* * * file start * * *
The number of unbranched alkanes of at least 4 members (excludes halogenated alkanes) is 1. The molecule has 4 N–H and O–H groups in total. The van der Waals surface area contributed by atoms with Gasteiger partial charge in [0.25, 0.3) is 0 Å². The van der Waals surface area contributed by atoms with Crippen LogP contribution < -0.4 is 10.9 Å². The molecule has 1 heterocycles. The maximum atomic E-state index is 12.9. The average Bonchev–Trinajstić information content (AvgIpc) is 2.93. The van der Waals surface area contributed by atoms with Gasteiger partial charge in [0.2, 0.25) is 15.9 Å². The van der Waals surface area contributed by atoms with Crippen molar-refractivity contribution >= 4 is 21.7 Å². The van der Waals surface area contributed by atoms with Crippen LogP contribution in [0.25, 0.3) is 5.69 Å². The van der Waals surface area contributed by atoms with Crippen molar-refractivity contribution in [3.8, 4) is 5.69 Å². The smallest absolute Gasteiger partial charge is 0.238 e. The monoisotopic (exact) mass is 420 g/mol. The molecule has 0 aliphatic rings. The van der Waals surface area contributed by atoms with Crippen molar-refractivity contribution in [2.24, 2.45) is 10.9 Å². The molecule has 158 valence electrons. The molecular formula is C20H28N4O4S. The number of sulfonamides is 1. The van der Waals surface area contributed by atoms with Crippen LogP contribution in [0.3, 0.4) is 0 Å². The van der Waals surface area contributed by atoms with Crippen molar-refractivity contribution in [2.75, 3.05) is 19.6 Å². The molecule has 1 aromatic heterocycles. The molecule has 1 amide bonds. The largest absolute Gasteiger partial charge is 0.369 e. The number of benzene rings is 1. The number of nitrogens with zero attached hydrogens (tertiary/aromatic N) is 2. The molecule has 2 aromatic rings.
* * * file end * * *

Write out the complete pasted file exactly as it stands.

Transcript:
The number of unbranched alkanes of at least 4 members (excludes halogenated alkanes) is 1. The molecule has 4 N–H and O–H groups in total. The van der Waals surface area contributed by atoms with Gasteiger partial charge in [0.25, 0.3) is 0 Å². The van der Waals surface area contributed by atoms with Crippen LogP contribution < -0.4 is 10.9 Å². The molecule has 1 heterocycles. The maximum atomic E-state index is 12.9. The average Bonchev–Trinajstić information content (AvgIpc) is 2.93. The van der Waals surface area contributed by atoms with Gasteiger partial charge in [0.2, 0.25) is 15.9 Å². The van der Waals surface area contributed by atoms with Crippen molar-refractivity contribution >= 4 is 21.7 Å². The van der Waals surface area contributed by atoms with Crippen LogP contribution in [0.25, 0.3) is 5.69 Å². The van der Waals surface area contributed by atoms with Crippen molar-refractivity contribution in [3.8, 4) is 5.69 Å². The smallest absolute Gasteiger partial charge is 0.238 e. The monoisotopic (exact) mass is 420 g/mol. The molecule has 0 aliphatic rings. The van der Waals surface area contributed by atoms with Crippen molar-refractivity contribution in [2.24, 2.45) is 10.9 Å². The molecule has 158 valence electrons. The molecular formula is C20H28N4O4S. The number of sulfonamides is 1. The van der Waals surface area contributed by atoms with Crippen LogP contribution in [0.3, 0.4) is 0 Å². The van der Waals surface area contributed by atoms with Crippen molar-refractivity contribution in [2.75, 3.05) is 19.6 Å². The molecule has 1 aromatic heterocycles. The molecule has 1 amide bonds. The largest absolute Gasteiger partial charge is 0.369 e. The number of benzene rings is 1. The number of nitrogens with zero attached hydrogens (tertiary/aromatic N) is 2. The molecule has 2 aromatic rings.